Cinencuentro [es]  was one of the first blogs dedicated to film in Peru. Juan Arellano interviewed two of the blog site's members Lucho Ramos and Laslo Rojas for an article on the site BlogsPerú [es]. This is an excerpt of the interview and to read the entire article in Spanish, please visit the original link [es] .
Juan Arellano: Please tell me about yourselves
Lucho Ramos: Even though I studied Electronic Engineering, I have always been interested in audiovisual communication. I am from Cusco, but I have been working in Lima for more than 10 years and currently I am part of TV Cultura, an NGO and where I feel like a fish in water. During this time, I developed a love for film that has brought me to become a part of Cinencuentro. It was all Laslo's fault that I began to blog :), it must have been in 2004 when I first heard about blogs (La Petite Claudine was one of the first blogs that I read), but I didn't realize what a blog was, even though in my defense, I have been connected to the internet since 1995, including forming part of a mailing list about Amiga computers and later on the Tolkien Peru mailing list. I can communicate in English and Quechua. I am married to Mary and have a son, Joca, who is 11 years old. Both of them have blogs, and I am very happy. My other hobbies are music, reading, traveling and working under pressure.
Laslo Rojas: I am 27 years old. I am a graduate in Information Technology. I found out about blogs in mid-2002, when I visited some Peruvian LiveJournal pages. I later found out about Cinencuentro during its original phase and later online. In this group, I made great friends that helped me with personal and even, professional growth. Thanks to Lucho I became a part of TV Cultura. Little by little, I was drawn closer to their new projects and initiatives and it was also a desirable working environment. I became familiar with the beginnings of National Links, above all in the technical aspects and later I was added to the team of NAPA. As one might say at that moment, “my life changed.” I try to find time during the week to watch a movie in the theaters or on DVD, read a good book, listen to mp3s on my cell phone for those trips to the “73”, watch the latest episode of Lost, 24 or Heroes, or in the best of cases spend some time talking with friends.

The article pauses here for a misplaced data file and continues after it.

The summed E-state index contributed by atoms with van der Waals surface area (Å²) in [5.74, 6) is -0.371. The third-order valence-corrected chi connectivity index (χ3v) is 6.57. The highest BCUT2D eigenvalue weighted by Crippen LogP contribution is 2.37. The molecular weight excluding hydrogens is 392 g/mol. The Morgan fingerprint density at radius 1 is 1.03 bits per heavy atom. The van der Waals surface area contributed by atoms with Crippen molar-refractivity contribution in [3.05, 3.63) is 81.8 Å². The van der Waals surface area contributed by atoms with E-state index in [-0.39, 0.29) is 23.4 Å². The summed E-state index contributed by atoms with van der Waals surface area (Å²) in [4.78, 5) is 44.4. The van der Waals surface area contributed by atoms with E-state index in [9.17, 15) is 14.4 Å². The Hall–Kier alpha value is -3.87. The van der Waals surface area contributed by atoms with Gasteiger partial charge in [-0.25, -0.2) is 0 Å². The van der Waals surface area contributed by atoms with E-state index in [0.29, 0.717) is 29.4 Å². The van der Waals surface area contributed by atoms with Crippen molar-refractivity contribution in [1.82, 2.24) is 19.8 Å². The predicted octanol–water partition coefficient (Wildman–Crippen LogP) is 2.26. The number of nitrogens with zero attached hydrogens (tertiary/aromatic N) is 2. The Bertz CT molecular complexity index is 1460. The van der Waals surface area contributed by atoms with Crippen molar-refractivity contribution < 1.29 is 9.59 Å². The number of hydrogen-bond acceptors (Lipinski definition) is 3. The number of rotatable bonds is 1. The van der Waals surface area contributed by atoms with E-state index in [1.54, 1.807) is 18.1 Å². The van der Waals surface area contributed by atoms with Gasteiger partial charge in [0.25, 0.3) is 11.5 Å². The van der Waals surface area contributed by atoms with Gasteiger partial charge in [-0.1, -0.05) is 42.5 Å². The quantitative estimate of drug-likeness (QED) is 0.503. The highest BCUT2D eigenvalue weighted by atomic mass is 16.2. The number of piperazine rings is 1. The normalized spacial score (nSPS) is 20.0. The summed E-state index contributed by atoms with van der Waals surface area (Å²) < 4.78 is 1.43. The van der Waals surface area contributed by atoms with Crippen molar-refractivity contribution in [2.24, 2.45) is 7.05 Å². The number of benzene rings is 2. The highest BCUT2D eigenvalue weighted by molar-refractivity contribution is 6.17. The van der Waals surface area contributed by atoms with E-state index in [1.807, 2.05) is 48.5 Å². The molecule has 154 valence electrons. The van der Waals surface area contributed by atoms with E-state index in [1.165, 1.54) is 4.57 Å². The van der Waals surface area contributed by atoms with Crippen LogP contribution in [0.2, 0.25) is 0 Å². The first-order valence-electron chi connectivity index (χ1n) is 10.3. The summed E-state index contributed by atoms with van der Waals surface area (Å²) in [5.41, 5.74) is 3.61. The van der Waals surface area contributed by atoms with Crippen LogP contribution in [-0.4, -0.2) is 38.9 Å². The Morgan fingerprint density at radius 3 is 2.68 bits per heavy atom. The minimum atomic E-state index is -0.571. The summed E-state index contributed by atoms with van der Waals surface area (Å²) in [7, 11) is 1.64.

Juan: And how did Cinencuentro begin?
Lucho: At the beginning of 2003, we came together for the first time after spending a long time of exchanging messages on the movie list of RCP, and we became seven friends that went to the movies more than once a week and we gathered to talk about movies over the course of many hours.
Laslo: In those gatherings, the Cinencuentro group was formed and months later a Blogger blog was created, which was to find a way to publish and share small reviews about new movies amongst ourselves . Months passed and the 9th Lima Film Festival arrived, and with that excuse we decided to put all our movie-going interests on the blog. After this, we wanted more and we decided to add news, conduct interviews, share soundtracks, cover movie openings, distribute information about movie clubs, and highlight everything that is directly or indirectly related with film.
Juan: How do you share the work between the team?
Laslo: In a mobile form of way, the daily work was conducted by Antolín Prieto until a few weeks ago, and now Jorge Esponda and Miguel Piscoya are now in charge to create the content that can be found on Cinencuentro. I also help with the editing, publishing of content, general administration, moderation of comments, updating of static content and publicity. Lucho is also in charge of general administration, and above all adding new ideas for content. Anto is in charge of reviewing the daily edition and suggesting new content. That is the core team.